Yunnan province is the centre of flue-cured tobacco production in China. The region accounts for a hefty swathe of total world tonnage of flue-cured tobacco – as much as 20 per cent, according to tobacco authorities in the province. Researchers at YATAS have developed and now also tested a new generation of flue-curing barns together with Yunnan tobacco growers. According to YATAS researchers, the first trials have been a success.
Work began when YATAS sought to address the disadvantages of current barns promoted by Yunnan Tobacco Company. “There is difficulty in operating the current technology accurately. It requires intensive and time-consuming labour management,” YATAS scientist Congming Zou told TJI. The low energy-efficiency and non-sustainable nature of burning coal as a fuel source for curing were two of the things that Congming and his fellow researchers wanted to address.
According to YATAS, the new barn technology uses an electric power-driven compressor. Coal-fired heating equipment of traditional barns is replaced by a power-driven heat pump. The heat pump offers the advantage of being able to “strictly adjust” the temperature in the barn to suit the curing practice and has the potential to substantially cut or even eliminate the carbon footprint of the curing process. Currently, YATAS is developing the barns for farmers in Yunnan province, where natural energy supplies are abundant. Powering the barns with solar energy is an option, too, should they be marketed in other growing regions such as Zimbabwe and Indonesia in the future, Zou said.
YATAS told TJI that the barns incorporate three major functions for “intelligent curing”. The barns are equipped with an anti-fog observation window which allows the curing process to be viewed from different angles while an automatic systems interface displays real-time recording of temperature and humidity. The barns also feature a remote control system which incorporates Industry 4.0 standards of remote monitoring of dynamic data on PCs or mobile devices. “These three features effectively improve the quality of tobacco leaves,” YATAS stated in an overview of the trials.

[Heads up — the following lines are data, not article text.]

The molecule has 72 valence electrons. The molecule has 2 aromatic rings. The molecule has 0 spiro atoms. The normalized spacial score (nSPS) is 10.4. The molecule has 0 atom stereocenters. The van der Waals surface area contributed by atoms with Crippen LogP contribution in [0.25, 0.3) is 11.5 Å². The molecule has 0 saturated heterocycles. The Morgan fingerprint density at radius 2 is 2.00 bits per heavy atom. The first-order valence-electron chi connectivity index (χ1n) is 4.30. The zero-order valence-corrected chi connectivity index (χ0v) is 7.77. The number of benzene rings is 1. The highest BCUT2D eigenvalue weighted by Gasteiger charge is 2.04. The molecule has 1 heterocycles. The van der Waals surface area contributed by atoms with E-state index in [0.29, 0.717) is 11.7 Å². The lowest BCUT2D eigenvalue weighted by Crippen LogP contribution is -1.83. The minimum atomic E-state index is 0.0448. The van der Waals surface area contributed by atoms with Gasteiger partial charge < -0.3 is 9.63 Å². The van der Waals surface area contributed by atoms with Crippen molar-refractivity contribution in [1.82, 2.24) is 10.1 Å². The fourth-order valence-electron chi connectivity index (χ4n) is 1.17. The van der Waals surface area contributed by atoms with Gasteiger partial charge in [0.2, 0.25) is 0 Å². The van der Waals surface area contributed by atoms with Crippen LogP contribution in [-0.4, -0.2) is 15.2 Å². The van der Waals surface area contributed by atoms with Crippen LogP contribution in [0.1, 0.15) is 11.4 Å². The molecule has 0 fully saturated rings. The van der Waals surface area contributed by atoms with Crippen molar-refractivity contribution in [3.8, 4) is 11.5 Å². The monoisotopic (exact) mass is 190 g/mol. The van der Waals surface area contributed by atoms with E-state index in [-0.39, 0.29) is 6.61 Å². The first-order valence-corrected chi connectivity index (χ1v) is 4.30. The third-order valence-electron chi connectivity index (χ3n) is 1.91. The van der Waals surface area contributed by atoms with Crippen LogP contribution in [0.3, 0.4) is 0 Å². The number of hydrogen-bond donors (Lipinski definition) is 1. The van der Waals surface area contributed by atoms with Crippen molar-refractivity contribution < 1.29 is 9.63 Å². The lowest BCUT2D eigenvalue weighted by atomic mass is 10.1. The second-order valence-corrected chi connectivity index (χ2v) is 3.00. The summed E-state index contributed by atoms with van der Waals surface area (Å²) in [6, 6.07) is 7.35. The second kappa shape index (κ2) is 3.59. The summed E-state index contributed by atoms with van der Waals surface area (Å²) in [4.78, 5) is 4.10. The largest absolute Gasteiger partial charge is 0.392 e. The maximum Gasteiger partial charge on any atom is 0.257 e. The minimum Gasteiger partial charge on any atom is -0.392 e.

Trials of the new barns were conducted until mid-August 2016 with YATSA recording “generally stable performance, good quality and appealing appearance” and savings of around 20 per cent of labour costs. Based on the tests, researchers will now work to further improve hardware configuration of the curing barns based on the chemical composition of the flue-cured tobacco leaves. “At the same time, we are developing warning detection systems to identify potential failures of curing and exploring optimal curing technology for leaves of different species, parts and quality. These practices would pave the way for automation and intelligent design for the modern curing barn,” YATAS said. YATAS’ ultimate aim for the technology is to develop a curing barn with digital curing curves that make use of precise temperature and humidity control to replace coal and reduce labour costs.
The barns being trialled are made out of polyurethane and sized at 1.7/1.3/2.2 metres (length/width/height). YATSA envisages two sizes for production: 2.7/8/3.5 metres as a standard size and 2.7/6/2.8 metres for smallholder farmers. Following the successful trials, the next steps will be to conduct further research into structural design, including size and framing materials; further research into energy savings and the removal of moisture; and further development of intelligent functions such as the use of mobile apps and data security issues.
YATAS is currently working together with China Southern Power Grid, Chuxiong Tobacco Company and tobacco barn companies to initiate substantial new research in the field of tobacco barns for the coming years.